That being said, let’s not forget that despite the significant capital costs associated with getting a new TV network off the ground, more and more channels are appearing on cable and satellite systems each year. The following chart reflects the stunning growth of video networks over the past ten years. There were only 106 total video networks available to consumers in 2003; today there are a stunning 531. Moreover, there are plenty of independent voices out there. The second (blue) line on the chart shows that the number of vertically integrated networks (i.e., those owned by cable operators) has remained stable over the past decade.

Cable Networks

But what about the argument that cable and satellite operators are somehow limiting diversity or stifling niche programming? Rubbish. In fact, just the opposite is the case. Thanks precisely to the fact that many networks are bundled together in tiers, we have been given access to an unprecedented volume of diverse fare. Here’s a partially list of video programming choices that I put together a year or so ago, but it’s still fairly accurate (except that there’s a lot more of everything in each category today):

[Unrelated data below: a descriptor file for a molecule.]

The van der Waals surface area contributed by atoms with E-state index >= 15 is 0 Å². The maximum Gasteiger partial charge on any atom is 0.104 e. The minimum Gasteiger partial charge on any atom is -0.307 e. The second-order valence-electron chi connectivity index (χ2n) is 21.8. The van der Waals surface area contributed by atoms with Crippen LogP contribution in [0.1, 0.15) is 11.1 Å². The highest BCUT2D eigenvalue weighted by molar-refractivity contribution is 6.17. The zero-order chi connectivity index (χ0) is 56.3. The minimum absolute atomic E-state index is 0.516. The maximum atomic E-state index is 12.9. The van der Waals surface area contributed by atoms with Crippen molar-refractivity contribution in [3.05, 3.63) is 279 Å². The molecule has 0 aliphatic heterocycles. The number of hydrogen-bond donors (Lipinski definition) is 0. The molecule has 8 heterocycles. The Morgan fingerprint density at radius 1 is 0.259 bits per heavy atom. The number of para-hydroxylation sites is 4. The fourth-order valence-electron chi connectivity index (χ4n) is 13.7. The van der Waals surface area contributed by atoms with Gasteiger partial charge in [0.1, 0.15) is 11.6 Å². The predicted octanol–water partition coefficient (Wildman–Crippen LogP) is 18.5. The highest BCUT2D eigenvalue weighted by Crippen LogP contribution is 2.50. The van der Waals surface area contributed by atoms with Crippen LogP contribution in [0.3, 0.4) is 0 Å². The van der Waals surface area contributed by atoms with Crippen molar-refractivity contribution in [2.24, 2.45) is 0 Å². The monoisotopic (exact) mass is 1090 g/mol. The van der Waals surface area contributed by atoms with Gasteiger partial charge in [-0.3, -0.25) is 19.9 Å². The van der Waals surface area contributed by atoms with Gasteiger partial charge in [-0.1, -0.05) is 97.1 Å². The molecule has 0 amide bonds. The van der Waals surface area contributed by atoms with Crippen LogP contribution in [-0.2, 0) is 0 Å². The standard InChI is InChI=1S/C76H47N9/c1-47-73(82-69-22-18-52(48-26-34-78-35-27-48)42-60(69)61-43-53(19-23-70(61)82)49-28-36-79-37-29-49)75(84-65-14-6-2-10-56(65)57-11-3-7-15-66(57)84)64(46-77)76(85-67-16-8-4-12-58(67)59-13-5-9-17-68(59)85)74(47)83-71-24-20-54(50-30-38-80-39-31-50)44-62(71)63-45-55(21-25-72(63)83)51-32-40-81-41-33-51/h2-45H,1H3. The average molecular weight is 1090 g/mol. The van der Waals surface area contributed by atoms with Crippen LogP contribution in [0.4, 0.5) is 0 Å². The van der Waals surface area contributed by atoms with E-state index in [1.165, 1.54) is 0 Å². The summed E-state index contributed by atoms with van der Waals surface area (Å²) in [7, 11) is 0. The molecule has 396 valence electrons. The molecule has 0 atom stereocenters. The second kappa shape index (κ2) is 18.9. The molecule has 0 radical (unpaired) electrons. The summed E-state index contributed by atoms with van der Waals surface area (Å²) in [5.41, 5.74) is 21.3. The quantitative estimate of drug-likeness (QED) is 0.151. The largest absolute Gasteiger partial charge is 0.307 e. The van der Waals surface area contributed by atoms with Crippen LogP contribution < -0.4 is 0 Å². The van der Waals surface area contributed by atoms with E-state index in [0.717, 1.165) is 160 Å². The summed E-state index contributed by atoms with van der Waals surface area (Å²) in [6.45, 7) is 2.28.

News: CNN, Fox News, MSNBC, C-Span, C-Span 2, C-Span 3, BBC America
Sports: ESPN, ESPN News, ESPN Classics, Fox Sports, TNT, NBA TV, NFL Network, Golf Channel, Tennis Channel, Speed Channel, Outdoor Life Network, Fuel
Weather: The Weather Channel, Weatherscan
Home Renovation: Home & Garden Television, The Learning Channel, DIY
Educational: The History Channel, The Biography Channel (A&E), The Learning Channel, Discovery Channel, National Geographic Channel, Animal Planet
Travel: The Travel Channel, National Geographic Channel
Financial: CNNfn, CNBC, Bloomberg Television
Shopping: The Shopping Channel, Home Shopping Network, QVC
Female-oriented: WE, Oxygen, Lifetime Television, Lifetime Real Women, Showtime Women
Male-oriented: Spike TV
Family / Children-oriented: Nickelodeon, Disney Channel, Cartoon Network, WAM (movie channel for 8-16-year-olds), Noggin (2-5 years)/The N Channel (9-14 years), PBS Kids, Hallmark Channel, Hallmark Movie Channel, Discovery Kids, Animal Planet, ABC Family, Boomerang, Familyland Television Network, HBO Family, Showtime Family Zone, Starz! Family, Toon Disney